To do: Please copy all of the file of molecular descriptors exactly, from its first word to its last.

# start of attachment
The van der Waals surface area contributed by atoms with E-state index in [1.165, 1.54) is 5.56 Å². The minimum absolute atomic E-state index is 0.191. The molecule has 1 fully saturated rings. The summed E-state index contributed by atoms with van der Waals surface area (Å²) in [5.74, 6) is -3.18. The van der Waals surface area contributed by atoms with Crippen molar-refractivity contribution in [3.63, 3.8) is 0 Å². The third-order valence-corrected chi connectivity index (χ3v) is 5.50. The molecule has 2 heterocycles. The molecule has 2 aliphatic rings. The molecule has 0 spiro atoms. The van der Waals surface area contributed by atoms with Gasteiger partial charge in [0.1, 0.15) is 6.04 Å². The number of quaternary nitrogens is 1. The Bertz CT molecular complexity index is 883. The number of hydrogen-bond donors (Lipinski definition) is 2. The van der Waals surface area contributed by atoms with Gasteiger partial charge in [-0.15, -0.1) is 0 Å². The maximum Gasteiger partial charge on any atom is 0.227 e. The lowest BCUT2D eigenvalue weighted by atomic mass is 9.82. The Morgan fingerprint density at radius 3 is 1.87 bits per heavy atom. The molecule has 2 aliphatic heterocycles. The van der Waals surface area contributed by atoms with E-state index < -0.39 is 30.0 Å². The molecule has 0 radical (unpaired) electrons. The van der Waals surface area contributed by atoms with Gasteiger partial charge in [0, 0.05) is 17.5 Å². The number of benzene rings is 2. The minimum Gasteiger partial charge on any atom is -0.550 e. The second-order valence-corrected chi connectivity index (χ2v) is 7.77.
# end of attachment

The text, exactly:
The van der Waals surface area contributed by atoms with E-state index in [1.165, 1.54) is 5.56 Å². The minimum absolute atomic E-state index is 0.191. The molecule has 1 fully saturated rings. The summed E-state index contributed by atoms with van der Waals surface area (Å²) in [5.74, 6) is -3.18. The van der Waals surface area contributed by atoms with Crippen molar-refractivity contribution in [3.63, 3.8) is 0 Å². The third-order valence-corrected chi connectivity index (χ3v) is 5.50. The molecule has 2 heterocycles. The molecule has 2 aliphatic rings. The molecule has 0 spiro atoms. The van der Waals surface area contributed by atoms with Gasteiger partial charge in [0.1, 0.15) is 6.04 Å². The number of quaternary nitrogens is 1. The Bertz CT molecular complexity index is 883. The number of hydrogen-bond donors (Lipinski definition) is 2. The van der Waals surface area contributed by atoms with Gasteiger partial charge in [-0.15, -0.1) is 0 Å². The maximum Gasteiger partial charge on any atom is 0.227 e. The lowest BCUT2D eigenvalue weighted by atomic mass is 9.82. The Morgan fingerprint density at radius 3 is 1.87 bits per heavy atom. The molecule has 2 aliphatic heterocycles. The van der Waals surface area contributed by atoms with E-state index < -0.39 is 30.0 Å². The molecule has 0 radical (unpaired) electrons. The van der Waals surface area contributed by atoms with Gasteiger partial charge in [0, 0.05) is 17.5 Å². The number of benzene rings is 2. The minimum Gasteiger partial charge on any atom is -0.550 e. The second-order valence-corrected chi connectivity index (χ2v) is 7.77.